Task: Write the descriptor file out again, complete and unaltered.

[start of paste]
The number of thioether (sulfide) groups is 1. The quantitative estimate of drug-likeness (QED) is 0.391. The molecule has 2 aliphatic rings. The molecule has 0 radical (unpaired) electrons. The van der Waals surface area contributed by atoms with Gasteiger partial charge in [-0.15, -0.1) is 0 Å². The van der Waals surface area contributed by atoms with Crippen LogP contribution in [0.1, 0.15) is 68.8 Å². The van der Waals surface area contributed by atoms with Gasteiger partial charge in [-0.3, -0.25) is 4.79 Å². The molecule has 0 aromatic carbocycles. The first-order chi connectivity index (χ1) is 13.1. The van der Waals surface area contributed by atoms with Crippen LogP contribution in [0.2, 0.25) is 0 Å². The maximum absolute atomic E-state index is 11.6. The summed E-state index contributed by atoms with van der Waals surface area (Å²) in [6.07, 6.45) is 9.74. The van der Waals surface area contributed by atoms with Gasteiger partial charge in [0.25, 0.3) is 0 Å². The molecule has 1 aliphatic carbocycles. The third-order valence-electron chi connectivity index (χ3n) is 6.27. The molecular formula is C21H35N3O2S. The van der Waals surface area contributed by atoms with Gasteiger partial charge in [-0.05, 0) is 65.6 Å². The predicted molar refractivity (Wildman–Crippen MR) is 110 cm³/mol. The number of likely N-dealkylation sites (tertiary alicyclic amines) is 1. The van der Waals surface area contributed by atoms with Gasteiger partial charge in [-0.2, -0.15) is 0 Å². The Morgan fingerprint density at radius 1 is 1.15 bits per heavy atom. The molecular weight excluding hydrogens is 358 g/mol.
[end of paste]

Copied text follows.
The number of thioether (sulfide) groups is 1. The quantitative estimate of drug-likeness (QED) is 0.391. The molecule has 2 aliphatic rings. The molecule has 0 radical (unpaired) electrons. The van der Waals surface area contributed by atoms with Gasteiger partial charge in [-0.15, -0.1) is 0 Å². The van der Waals surface area contributed by atoms with Crippen LogP contribution in [0.1, 0.15) is 68.8 Å². The van der Waals surface area contributed by atoms with Gasteiger partial charge in [-0.3, -0.25) is 4.79 Å². The molecule has 0 aromatic carbocycles. The first-order chi connectivity index (χ1) is 13.1. The van der Waals surface area contributed by atoms with Crippen LogP contribution in [0.2, 0.25) is 0 Å². The maximum absolute atomic E-state index is 11.6. The summed E-state index contributed by atoms with van der Waals surface area (Å²) in [6.07, 6.45) is 9.74. The van der Waals surface area contributed by atoms with Gasteiger partial charge in [0.25, 0.3) is 0 Å². The molecule has 1 aliphatic carbocycles. The third-order valence-electron chi connectivity index (χ3n) is 6.27. The molecular formula is C21H35N3O2S. The van der Waals surface area contributed by atoms with Gasteiger partial charge in [-0.05, 0) is 65.6 Å². The predicted molar refractivity (Wildman–Crippen MR) is 110 cm³/mol. The number of likely N-dealkylation sites (tertiary alicyclic amines) is 1. The van der Waals surface area contributed by atoms with Gasteiger partial charge in [-0.2, -0.15) is 0 Å². The Morgan fingerprint density at radius 1 is 1.15 bits per heavy atom. The molecular weight excluding hydrogens is 358 g/mol.